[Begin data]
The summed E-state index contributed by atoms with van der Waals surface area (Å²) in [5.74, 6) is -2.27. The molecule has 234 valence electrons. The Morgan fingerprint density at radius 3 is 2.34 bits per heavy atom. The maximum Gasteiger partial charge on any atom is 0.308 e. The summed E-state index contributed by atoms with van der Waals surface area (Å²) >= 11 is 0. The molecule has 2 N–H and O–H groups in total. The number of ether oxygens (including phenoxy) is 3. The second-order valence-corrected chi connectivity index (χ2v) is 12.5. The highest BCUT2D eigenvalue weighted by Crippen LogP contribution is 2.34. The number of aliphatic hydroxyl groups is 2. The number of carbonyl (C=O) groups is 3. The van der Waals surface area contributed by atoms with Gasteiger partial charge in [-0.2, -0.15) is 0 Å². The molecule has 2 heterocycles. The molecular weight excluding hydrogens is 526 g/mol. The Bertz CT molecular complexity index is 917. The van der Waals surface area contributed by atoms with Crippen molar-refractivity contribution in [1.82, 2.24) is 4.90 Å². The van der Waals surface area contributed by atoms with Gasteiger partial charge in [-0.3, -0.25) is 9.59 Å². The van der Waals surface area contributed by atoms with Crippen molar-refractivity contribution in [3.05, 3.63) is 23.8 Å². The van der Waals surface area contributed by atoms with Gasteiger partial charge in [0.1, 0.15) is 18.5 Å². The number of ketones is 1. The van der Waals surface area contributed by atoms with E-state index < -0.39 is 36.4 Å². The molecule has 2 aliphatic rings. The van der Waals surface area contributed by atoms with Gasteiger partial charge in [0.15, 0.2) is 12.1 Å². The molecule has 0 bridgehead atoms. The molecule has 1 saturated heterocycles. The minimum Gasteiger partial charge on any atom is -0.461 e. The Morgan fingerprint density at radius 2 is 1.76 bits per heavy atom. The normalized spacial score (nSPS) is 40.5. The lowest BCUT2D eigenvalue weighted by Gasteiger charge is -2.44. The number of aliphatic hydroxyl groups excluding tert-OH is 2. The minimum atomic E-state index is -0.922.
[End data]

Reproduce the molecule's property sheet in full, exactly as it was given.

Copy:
The summed E-state index contributed by atoms with van der Waals surface area (Å²) in [5.74, 6) is -2.27. The molecule has 234 valence electrons. The Morgan fingerprint density at radius 3 is 2.34 bits per heavy atom. The maximum Gasteiger partial charge on any atom is 0.308 e. The summed E-state index contributed by atoms with van der Waals surface area (Å²) >= 11 is 0. The molecule has 2 N–H and O–H groups in total. The number of ether oxygens (including phenoxy) is 3. The second-order valence-corrected chi connectivity index (χ2v) is 12.5. The highest BCUT2D eigenvalue weighted by Crippen LogP contribution is 2.34. The number of aliphatic hydroxyl groups is 2. The number of carbonyl (C=O) groups is 3. The van der Waals surface area contributed by atoms with Gasteiger partial charge in [-0.2, -0.15) is 0 Å². The molecule has 2 heterocycles. The molecular weight excluding hydrogens is 526 g/mol. The Bertz CT molecular complexity index is 917. The van der Waals surface area contributed by atoms with Crippen molar-refractivity contribution in [1.82, 2.24) is 4.90 Å². The van der Waals surface area contributed by atoms with Gasteiger partial charge in [-0.3, -0.25) is 9.59 Å². The van der Waals surface area contributed by atoms with Crippen molar-refractivity contribution in [3.05, 3.63) is 23.8 Å². The van der Waals surface area contributed by atoms with Gasteiger partial charge in [0.1, 0.15) is 18.5 Å². The number of ketones is 1. The van der Waals surface area contributed by atoms with E-state index < -0.39 is 36.4 Å². The molecule has 2 aliphatic rings. The van der Waals surface area contributed by atoms with Gasteiger partial charge in [0.15, 0.2) is 12.1 Å². The molecule has 0 bridgehead atoms. The molecule has 1 saturated heterocycles. The minimum Gasteiger partial charge on any atom is -0.461 e. The Morgan fingerprint density at radius 2 is 1.76 bits per heavy atom. The normalized spacial score (nSPS) is 40.5. The lowest BCUT2D eigenvalue weighted by Gasteiger charge is -2.44. The number of aliphatic hydroxyl groups excluding tert-OH is 2. The minimum atomic E-state index is -0.922.